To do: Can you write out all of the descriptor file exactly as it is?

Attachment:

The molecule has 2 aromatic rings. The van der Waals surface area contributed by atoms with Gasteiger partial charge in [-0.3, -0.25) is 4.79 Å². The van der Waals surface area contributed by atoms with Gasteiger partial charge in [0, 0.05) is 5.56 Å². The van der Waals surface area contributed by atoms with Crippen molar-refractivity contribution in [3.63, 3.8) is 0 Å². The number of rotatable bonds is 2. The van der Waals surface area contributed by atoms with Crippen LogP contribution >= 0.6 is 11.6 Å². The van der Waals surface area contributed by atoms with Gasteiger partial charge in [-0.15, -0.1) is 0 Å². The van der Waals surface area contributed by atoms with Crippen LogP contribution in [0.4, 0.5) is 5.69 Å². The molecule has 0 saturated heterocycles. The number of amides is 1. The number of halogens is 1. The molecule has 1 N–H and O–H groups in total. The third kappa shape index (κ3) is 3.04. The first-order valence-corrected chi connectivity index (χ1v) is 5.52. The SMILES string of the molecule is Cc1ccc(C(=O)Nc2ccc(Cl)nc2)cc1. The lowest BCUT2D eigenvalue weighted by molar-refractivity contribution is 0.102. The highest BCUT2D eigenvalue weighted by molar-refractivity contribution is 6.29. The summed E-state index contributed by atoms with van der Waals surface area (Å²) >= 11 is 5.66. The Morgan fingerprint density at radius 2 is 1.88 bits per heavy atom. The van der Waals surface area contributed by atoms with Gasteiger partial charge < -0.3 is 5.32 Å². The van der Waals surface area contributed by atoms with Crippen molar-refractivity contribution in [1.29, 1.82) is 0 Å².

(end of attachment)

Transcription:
The molecule has 2 aromatic rings. The van der Waals surface area contributed by atoms with Gasteiger partial charge in [-0.3, -0.25) is 4.79 Å². The van der Waals surface area contributed by atoms with Gasteiger partial charge in [0, 0.05) is 5.56 Å². The van der Waals surface area contributed by atoms with Crippen molar-refractivity contribution in [3.63, 3.8) is 0 Å². The number of rotatable bonds is 2. The van der Waals surface area contributed by atoms with Crippen LogP contribution >= 0.6 is 11.6 Å². The van der Waals surface area contributed by atoms with Gasteiger partial charge in [-0.15, -0.1) is 0 Å². The van der Waals surface area contributed by atoms with Crippen LogP contribution in [0.4, 0.5) is 5.69 Å². The molecule has 0 saturated heterocycles. The number of amides is 1. The number of halogens is 1. The molecule has 1 N–H and O–H groups in total. The third kappa shape index (κ3) is 3.04. The first-order valence-corrected chi connectivity index (χ1v) is 5.52. The SMILES string of the molecule is Cc1ccc(C(=O)Nc2ccc(Cl)nc2)cc1. The lowest BCUT2D eigenvalue weighted by molar-refractivity contribution is 0.102. The highest BCUT2D eigenvalue weighted by molar-refractivity contribution is 6.29. The summed E-state index contributed by atoms with van der Waals surface area (Å²) >= 11 is 5.66. The Morgan fingerprint density at radius 2 is 1.88 bits per heavy atom. The van der Waals surface area contributed by atoms with Gasteiger partial charge < -0.3 is 5.32 Å². The van der Waals surface area contributed by atoms with Crippen molar-refractivity contribution in [1.29, 1.82) is 0 Å².